Also, your second statement regarding "first world" countries and their problems versus problems elsewhere in the world opens up a lot of doors that really don't belong in this thread.

Fair enough. I get what you're saying. The only reason I went down that road was to address the argument of character death being a bad thing somehow (and it ruining a day was the reference used). In my opinion it's part of the game. It's also an instrumental part of making the game fun for a lot of players. The "danger" it poses makes "winning" more rewarding of an experience. So back to what I was saying in my original post I believe Pathfinder scenarios are often too easy.

Dark Archive **

It's kinda funny.
I have a 7 str 7 dex 375 pound fat man serpentine sorcerer. Stairs, are his mortal enemy. I once had him cast blink and jump down a 200 foot hole, and take 20d6 falling damage, because he couldnt make the climb, and feather fall / fly is for wimps and cry babies.
I bring good times. Heck I think most of my PFS characters are fat and out of shape adventurers.. >.>

The Exchange ****

1 person marked this as a favorite.

Summery post! Also very long :-/

A few major questions have been raised. some have been answered.

Are the newer scenarios harder? - Yes, yes they are.

Are they unbeatable? - No, obviously they are not.

Are they too hard? - debatable

Do you need "uber" builds to succeed? - Nope.

Are strong players with strong builds still cakewalking? - yup.

Are they too long (time slot wise)? - still up in the air, I think yes.
*To the point that I cannot run them on my weeknight sessions, as the ability to finish in 3.5-4 hours is just very slim.*

Does the difficult excite players or push them away? - Some of both.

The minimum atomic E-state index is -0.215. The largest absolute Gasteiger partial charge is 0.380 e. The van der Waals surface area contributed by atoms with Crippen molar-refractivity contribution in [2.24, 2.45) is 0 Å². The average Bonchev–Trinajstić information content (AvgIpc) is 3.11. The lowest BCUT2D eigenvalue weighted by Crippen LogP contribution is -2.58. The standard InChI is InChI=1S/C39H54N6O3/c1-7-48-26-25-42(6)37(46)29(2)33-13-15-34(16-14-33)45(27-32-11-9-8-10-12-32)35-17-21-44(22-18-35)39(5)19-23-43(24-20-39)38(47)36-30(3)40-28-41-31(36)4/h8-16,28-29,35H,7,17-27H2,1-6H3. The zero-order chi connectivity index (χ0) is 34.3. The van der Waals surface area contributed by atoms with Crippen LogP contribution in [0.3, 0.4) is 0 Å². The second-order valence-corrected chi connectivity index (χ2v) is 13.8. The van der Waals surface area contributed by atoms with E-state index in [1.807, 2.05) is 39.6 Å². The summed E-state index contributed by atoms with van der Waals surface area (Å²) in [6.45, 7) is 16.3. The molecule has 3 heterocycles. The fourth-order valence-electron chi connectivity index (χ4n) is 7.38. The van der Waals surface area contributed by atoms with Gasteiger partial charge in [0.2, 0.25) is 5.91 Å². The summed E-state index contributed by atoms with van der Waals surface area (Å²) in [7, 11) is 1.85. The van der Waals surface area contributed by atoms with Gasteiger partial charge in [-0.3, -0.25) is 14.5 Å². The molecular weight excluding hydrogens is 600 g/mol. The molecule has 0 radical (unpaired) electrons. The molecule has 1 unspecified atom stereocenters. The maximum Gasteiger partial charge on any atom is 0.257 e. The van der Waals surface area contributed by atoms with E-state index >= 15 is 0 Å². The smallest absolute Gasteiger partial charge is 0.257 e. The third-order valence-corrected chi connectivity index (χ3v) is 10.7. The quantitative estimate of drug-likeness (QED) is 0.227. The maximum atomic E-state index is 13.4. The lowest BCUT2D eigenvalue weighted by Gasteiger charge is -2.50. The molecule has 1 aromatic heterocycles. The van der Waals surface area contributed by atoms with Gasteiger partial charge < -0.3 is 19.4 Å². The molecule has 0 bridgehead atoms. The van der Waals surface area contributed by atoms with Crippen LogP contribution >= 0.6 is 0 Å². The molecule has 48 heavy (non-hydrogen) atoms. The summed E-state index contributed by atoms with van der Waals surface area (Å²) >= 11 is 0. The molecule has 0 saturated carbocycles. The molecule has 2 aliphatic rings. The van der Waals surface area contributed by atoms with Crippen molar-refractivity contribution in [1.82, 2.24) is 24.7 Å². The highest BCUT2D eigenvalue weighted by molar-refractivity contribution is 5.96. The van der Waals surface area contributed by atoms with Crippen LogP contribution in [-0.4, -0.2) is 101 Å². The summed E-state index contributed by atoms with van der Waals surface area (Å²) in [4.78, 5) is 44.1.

Is ramping up the difficulty being done in the right way?

(this one is mostly mine, I think no, personally). I don't like making BBEGs harder is the correct way to ramp difficulty, I like making mooks better, and increasing the number of them, this helps with the action economy problem, without making people feel like they are "worthless" because they can't roll about a 15.

Here's the big question though: What aspects of these things are going to grow, or shrink the community.

At the end of the day, is the difficulty increase good or bad for PFS?

Here's my belief on the whole issue, atm. I have played a lot of games, ultimately the top 5% always feel like it's "too easy" there is no avoiding that. You have to design for the masses. If you design for the top 5% the other 95% don't have fun or can't complete content. I'm going to point to how completely WoW dominated the MMO market with the "easy MMO"

You will never make a challenge for the true "uber" players. If there is a group of 6 folks who are all "ubers" and know each other well no scenario is going to touch them, while still being even remotely beatable for normal players.

This brings me to the "Arms race" discussion.
Scenario writers vs Optimizers

How do you win that as a scenario writer? you ignore the optimizers. they either smash their scenarios and have fun being super strong OR they don't and either stop optimizing or stop playing PFS.

If you design for those players, it quickly becomes too difficult for the "norm" and you lose your playerbase, obviously we want MORE people playing.